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Lethbridge Herald Newspaper Archives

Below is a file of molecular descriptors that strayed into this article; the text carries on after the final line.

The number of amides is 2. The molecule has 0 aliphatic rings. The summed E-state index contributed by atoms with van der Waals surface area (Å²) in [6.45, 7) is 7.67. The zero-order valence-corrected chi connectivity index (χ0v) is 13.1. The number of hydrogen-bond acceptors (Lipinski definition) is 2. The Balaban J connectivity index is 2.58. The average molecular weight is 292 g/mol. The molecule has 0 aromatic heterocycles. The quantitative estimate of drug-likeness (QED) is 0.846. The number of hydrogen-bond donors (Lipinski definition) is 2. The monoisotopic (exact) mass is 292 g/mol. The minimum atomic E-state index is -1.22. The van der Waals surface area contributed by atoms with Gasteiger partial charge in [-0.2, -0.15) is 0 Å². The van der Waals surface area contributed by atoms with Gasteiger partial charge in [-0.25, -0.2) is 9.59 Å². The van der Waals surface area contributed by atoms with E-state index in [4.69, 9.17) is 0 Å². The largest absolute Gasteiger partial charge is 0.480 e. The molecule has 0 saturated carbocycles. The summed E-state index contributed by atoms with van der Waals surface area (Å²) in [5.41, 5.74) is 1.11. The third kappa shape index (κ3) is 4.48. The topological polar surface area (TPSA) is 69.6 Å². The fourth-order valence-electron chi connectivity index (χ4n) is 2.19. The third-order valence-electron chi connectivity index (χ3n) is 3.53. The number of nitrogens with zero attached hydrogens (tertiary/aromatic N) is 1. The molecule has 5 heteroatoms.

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Lethbridge Herald, The (Newspaper) - January 20, 1972, Lethbridge, Alberta THE IETHMIDCI HIHAID Thursday, January 20, YOUR HOROSCOPE By JEANE DIXON FRIDAY, JAN. 21 Your birthday today: Cre- ative effort features the main strivings of the coming year, involving more search for complete systems than would seem likely to pay oil. Learn to work on small project! amongst the big ones. To- day's natives seldom follow advice. ARIES (March 21-April There's much to be gained in reviewing old times, revising old friends, reexamining early work. An uncertainty about someone's reasons receives a good answer. TAURUS (April 20-Miy Your mental alertness comes to peak make use of It to bring about favorable changes. Your friends are with you as far as their resources permit. GEMINI (May 2I-June Pause, look about you, consoli- date your progress before rush- ing on into overexpansive new projects. See that no routine it entirely neglected. CANCER (June 21-July 22) Career moves promise we! particularly where you've bee planning ahead and make at early start. By evening yo have some changes to consider LEO (July 21-ADg. Con- clude your week's career effort by an announcement or sum mary filed in the right places If you hold a visible public re sponsibility at any level, offer a brief pertinent comment to your community. VHIGO (Aug. 23-Sept. 22) You have on hand or within reach tangible skills and re sources which can earn all you need. LIBRA (Sept. 23-Oct. 22) Tedious work needs disposal o completion today's the day to clear the decks. Get help make a half-joke of it all. SCORPIO (Oct. 23-Nov. 21) Make the rounds seeking what you missed seeing and hearini about lately. With patience those you care about react be- latedly but warmly. LAWRENCE E. LAMB. M. D. Split heard sound can be normal Dear Dr. Lamb Can you explain what the term "split second sound" means in refer- ence to the heart? Is it serious or similar to a heart murmur? Is heredity important in this condition? Dear Reader There axe two main heart sounds. Put your ear to someone's chest over the heart and you will hear the lub-dub, lub-dub of the heart beat. The lub Is the first sound and the dub the second sound. Actually, each of these sounds has two parts. The first sound is from the closing of two valves between the upper and lower chamber of the heart, one on each side, right and left. These valves dose to prevent blood from rushing backward when the lower heart chambers are contracting to pump blood to the body and lungs. The second heart sound oc- curs when the heart stops eject- irg blood and the valves to the two big arteries from the heart close. One artery is the pukrara- ary artery to send blood to the lungs and the other is the aor- ta to send blood to the rest of the body. These valves close to prevent blood from running back into the heart. The first part of the second sound is from the closure of the valve in the aorta and the sec- ond part from the closure of the valve in the pulmonary ar- tery. When these valves close at the same time, there Is only one audible second If there is a delay in closure of one of these valves, usually the one in the pulmonary ar toy, the second sound will be split that is, you can hear the sound of closure of the aor tic valve before you hear the sound of closure of the pulmon- ary valve. In many normal young peo- ple this occurs normally anc can be demonstrated in differ- ent phases of breathing. This is a normal split second sound. It doesn't mean a thing. When the time for the split- ting is abnormally long or i there is some unusual relation- ship to breathing, it can be an important clue to a defect In the heart. Thus, like murmurs that you asked about, it can be unimportant or it can be very important and only by knowing the complete medical picture can one be sure if It ho> significance or not. k Dear Dr. Lamb My doctor tells me I have hyper-insuUn- ism. Is that the same thing as hypoglycemia or is hyperinsu- Imisrn a lesser degree of low blood sugar? Dear Reader They are ill the same thing. Inc r e a s e d amounts of insulin (hyperinsu- linism) cause a decrease in glu- cose (hypoglycemia) in the blood, commonly referred to as low blood sugar. OK718 JIII WEST EAST AAKQJ4 41117 GOREN ON BRIDGE BT CHARLES H. GOREN West's decision to doobk b All It aettle for a penalty once tha opposition has effectively barricaded normal cations. As the cards lay, even a modest profit was not available on defense. The king of spades Was opened and South ruffed tha enntmoatlon. He cashed the long of hearts to which all bands followed and then a diamond was led. West put op the ace and continued with the queen, taken by North's A heart was led and when the queen appeared Sooth covered with the king to draw the remaining trump. A trick was conceded to the king of chbs and the contract claimed. In all, declarer lost we spade, one diamond, and one dub. The profit for the doubled game waa 790 points. At the other table, Sooth auto opened with four hearts, however, the American play- er holding tha West cards chose to overall with four apades instead of Attho this bid could have been defeated two tricks for a mumum penalty of NO) Doted, tha Americans wen soared of a net gain on the deal. As matters developed, West waa permitted to buy the band nndonbled. A heart was M by North and after cashing two heart tricks, Sooth shifted to the ace of clubs. When his part- ner followed with the five. Booth returned a trump. West played three luunds of bumps ending op In dummy and led a diamond and fl- nesaed the queen. North un- wisely released his king and declarer was subsequently able to obtain a club discard on East's long diamond. In all be tost two hurts, one diamond, and one club to suf- fer a vary modest 100 point deficit oo the deal. The net lab to the United States was CMpalQla O A Q It AIIJ2 SOUTH O54 AQ7 The bidding: North But Sflrik West Pais Fan 4 V DMe. Tan Pats Pan Opening lead: King of 4 The United States regained most of the ground lost to France In yesterday'a hand taken from the World Cham- pionship held in Taipei last May when they capitalised a few deals later on another preemptive situation. At the Uble where the 'Americans were seated North and South, Sooth opened in third position with (our hearts. Altbo an occa- alonal slam may be misted by taking preemptive action with a sound opening bid, partner requires specific cards and his original paw substantially reduces the chances. The preemptive can Inhibits competition from tha opposition and served In the present case to make mat- ten extremely difficult for To cvercall with (oar spades rum the risk of a substantial aet, If partner has ashing. On the other hand, it unlikely that East can be Induced to bid spades himself when West holds such a concentration b tbe suit and the location of a couph of key cards soon as the king at djonads and tha queen of clubs k> partner's hand would provide Wast with an eicauaot play for 10 tricks. SAGITTARIUS (Nov. 22-Dee. Look about, compare prices, estimates. Have tlie pa- tience to consider what you really need. Your home de- mands considerable attention before It meets your require- ments. CAPRICORN (Dec. BJan. Your energy level prom- ises to Increase by leaps and bounds. Decisions either work out at once or not at all. AQUARIUS (Jan. 20-Feb. ID: Some of your speculations are validated from surprteini sources of Information, as a cross-reference. Your attention 1s drawn to proposed changes which may affect your work conditions. PISCES (Fell. 19-Mareh 20) A cense of humor makes the day. Family and group veh tures produce well. Keep at it you'll have erratic bufeffectivi encouragement. By The Chicago Tribune Why we shiver Andy sends a complete 20- volume set of the World Book Encyclopedia to Nan Williams, age 10, of Huston, Louisiana, for her question: Why does the cold make us shiver? The human body performs numerous duties automatically without our permission. This is fine, because nobody knows1 enough to tell it now to digest its food, keep its heart beating and dozens ot other miraculous things it does for itself. But even such a living miracle sometimes needs help. It prods us to feed it by making us fee hungry. It reminds us to warm things up by making us shiver Most of the time, the weather is so comfortable that we hard ly notice It. This Is because the temperature is just right for the' body. In order to carry on Alcohol No. 1 killer BRESLAU (CP) Dr, H. B. Cotnain, Ontario's super- vising coroner, says alcohol is still the most devastating drug In use. He told 110 policemen from four counties gathered in this community northeast of Toron- to: "Alcohol still lops the list as a killer a fact easily lost sight of when the attention of the public is focused on the exotic drugs." Dr. Cotnam said 563 deaths across Ontario were attributed to drugs in 1971. Alcohol was responsible for 300 of them M per cent of the total. And a great number of deaths due to acute alcoholism never are reported to a coroner, he added. Alcoholics who die at home or in hospital never appear as a coroner's case and seldom is al- cohol ever mentioned as a fac- ,or in their death "even though it may be well-known in the communitv that the man never drew a sober breath in 40 years." Dr. Cotnam predicted a lar- ;er number of heroin deaths il he use of the drug continues o spread in Canada. He noted that only 100 oil cides were retried in Ontario n 1962 and that amber rose to 900 by 1971. "It doesn't mean suicides are up that he said, "it means simply that these deaths are being called what they art supposed to be suicides." Appeal campaign to continue despite report CALGARY (CP) Plans for the "city's 1972 United Appeal campaign will continue despite a report saying it and the So- cial Planning Council lacks en- thusiasm. Walter B. Dingle, president of Jus year's campaign, said his 40 member board will study .he document which calls for the abandonment of the United Appeal and Social Planning Council as they now exist. The report, announced at a news conference Tuesday, urg- ed the formation of a new .struc- ture embracing both bodies. It was based on a survey conducted by University of Cal- jary researchers for a lO-menv committee established by the agencies. The report was ncsented on fewer than 700 re- >lles from questionnaires nailed to residents. OIL CO. SUED SAN JTUNCISCO emational Bird Care Centre la suing Standard Oil of Califor- nia for million damages jver an oil spUl a year ago In Sui Francisco Bay. The suit iled here in slate and federal courts demanded for ictual cleanup expenses from tie collision of two Standard ankers plus million In puni- tive damages. all its wondrous duties, it raus be where things are not too ho and not too cold. Most of the time It can tune itself to sllgh changes in the weather. We feel comfortable until the temperature drops down low Then we feel chilly because the body cannot keep itself as warm as it needs to be. This is the time for us to think of a way to warm things up. We can turn up the furnace or crouch by the fire, we can add a warm sweater or go for a frisky walk. The furnace am the fire make us comfortable again by warming the air around us. The extra sweater helps by holding the body's own teat close to the skin, so that cold air cannot steal It The brisk walk, of course, is exercise. It warms us up be cause the moving muscles burn up sugary food and give of heat. Exercise is the body's own favorite way for keeping warm. And tt has Its own way of telling us about this. When we feel chilly, suppose we do nothing at all to make things warmer. The body gets more uncomfortable and quite Impatient. But unless we de- cide to act, it cannot turn up the furnace or add extra cloth- Ing by Itself. It cannot move around unless vs give permis- sion. So it does the best it can It starts exercising without moving around. The brain 'sends sipials along the nerve fibers. They teU the big muscles in the back, arms and legs to start moving even though they cannot go anywhere without permission. The muscles do the best they can. They start sMv- and shaking. Now we feel really uncomfortable, though ibis is not the reason for it. Those shivering muscles are really exercising. And when they exercise they rnirn un fue' and give offbeat. True, this Is not much exercise and it does not give off much heat. But shiv- ering really does provide a lit- tle extra warmth for the body. What's more, it usually makes us feel so miserablv uncom- fortable that we decide to do something about it. Sometimes all we can do Is light a fire or turn up the fur- nace. Sometimes We can do the job belter. This calls for two operations. First we wrap up in warm outdoor clothing. Then we go outside and enjoy a brisk walk or a peppy game, which is even better. This sort of ex- ercise is just the thing to chase the shivers right out of a chilly day. Questions asiefl by cnlMion of Herald readers should mailed to Ask Andy, P.O. Box V65, Huntington Beacn, California 9264B. (Copyright Chronicle Pnbliihing Co. 1972) Edmonton Hrm awarded cattle station contract OTTAWA (CP) A contract for construction of a cattle quarantine station at Ed- monton International Airport was announced Tuesday. Cainwil Construction Ltd., of Edmonton will construct the one-storey building with a 100- tead capacity. The station is to be built to allow importation by air of cat- tle from Britain, Ireland, Nor- way and other countries free of wof and mouth disease. Plan hearing CALGARY (CP) The Al- jerta Energy Resources Con- servation Board will Irald a tearing June 13 to discuss pro- vincial energy requirements. It will involve the annual and peak day requirements of ener- [y and energy resources for use in Alberta for the 30-year Kriod dating from Jan. 1, 1972. ANNUAL GROWTH Male deer grow new antlers every year. iffluU LOCTTWE CA5E..I HAVE TO EACH LUNCH HOUR NOUl fUWINSTHE CONSTlTum.REAL I CANYTALKT3 I'M PICWIN0 AW MEMOIRS! niMIUWfiDS-By TOM K. RYAN r NEWSPAPER SAME THAT LONG YOUTENPT'eETSORTA HARP- ;00ILEPANP CYNICAL. YA LEARN, vTOO MUCH AWOTTHESEAMYy SIPEOFLIFE! 1-20 FOR INSTANCE; WOULP YOU BELIEVE THAT THE EASTER BUNNY PON'T COLOR THOSE ESSSHELAYS! BLONDIE-By Chic Young OH, THE GOSSIP IS ALWAVS SAME OLD THINS i BUTLE BAILEY-By Mort Walktr rt A WAV, SENS A SEKSEANtT UKE BEINd A SCULPTOR I CONSIDER TriE NEW RECRUITS RAW MATERIAL FROM WHICH I CREATE TRAINEE) S01PIER5 "OF COURSE, LATEiY THE 'RAW MATERIALS ARB I SETTINe RAWER f AND RAWER Ul ABNER-By Al Capp AUNT BESSIE IS, BUT PORE. MISTOH IS BACK AT "EABBLINS BROW- IS AUNT BESSIE AM BASHBV on THAR HONEVMOOW HEVJASPUPF1CKL7 NORMAL UUTIL AH TOLE HIM MAH HIS MIND SNAPPED -BUT AT APPEAL HAS 'MUFF SV SCHOOL SUDMNLV GOT 'CHIT-CHAT.? AH AIMS NO.'-CULTURE? HO.'-NO TO VOKUM EVER BIN FUST AT V INT-RUSTED IN SCHOOL.'.' SISSV STUFF .LIKE ARCHIE-By Bob MonlUM A LITTLE TAPE AND THAT ONE IS AS 60CCAS NEW.' HOW ABOUT THESE PLMTC 1 THE Oi-D WINDOWS WILL I PLASTIC CUT DOWN OK V BILL? THE OLD HEAT SILL.' IF I ONLY X FOR YOU, HI AND lOIS-By Dik FITCH. NO ONE ELSE MKSES THE OLD TRUCK SHORT MBS-By Frank O'Neal BUGS MJNNY X'LLGMI "S HER A DME O'TECHNICAL POUBLi-TALKI THAT OUAHTA SET RIP 0-HEH! VSTR ALTCMMATIN' OBFUCCMDK AJNT PULSVItTIN' WITH YKX TENSILE CONDUCTOR! X THOUSHT MAYBE THE CLOBULAK STANSIFRAY WASN'T TUNED PROPERLY TO THE PSCMTISCRIAl. FILAMENT1 ;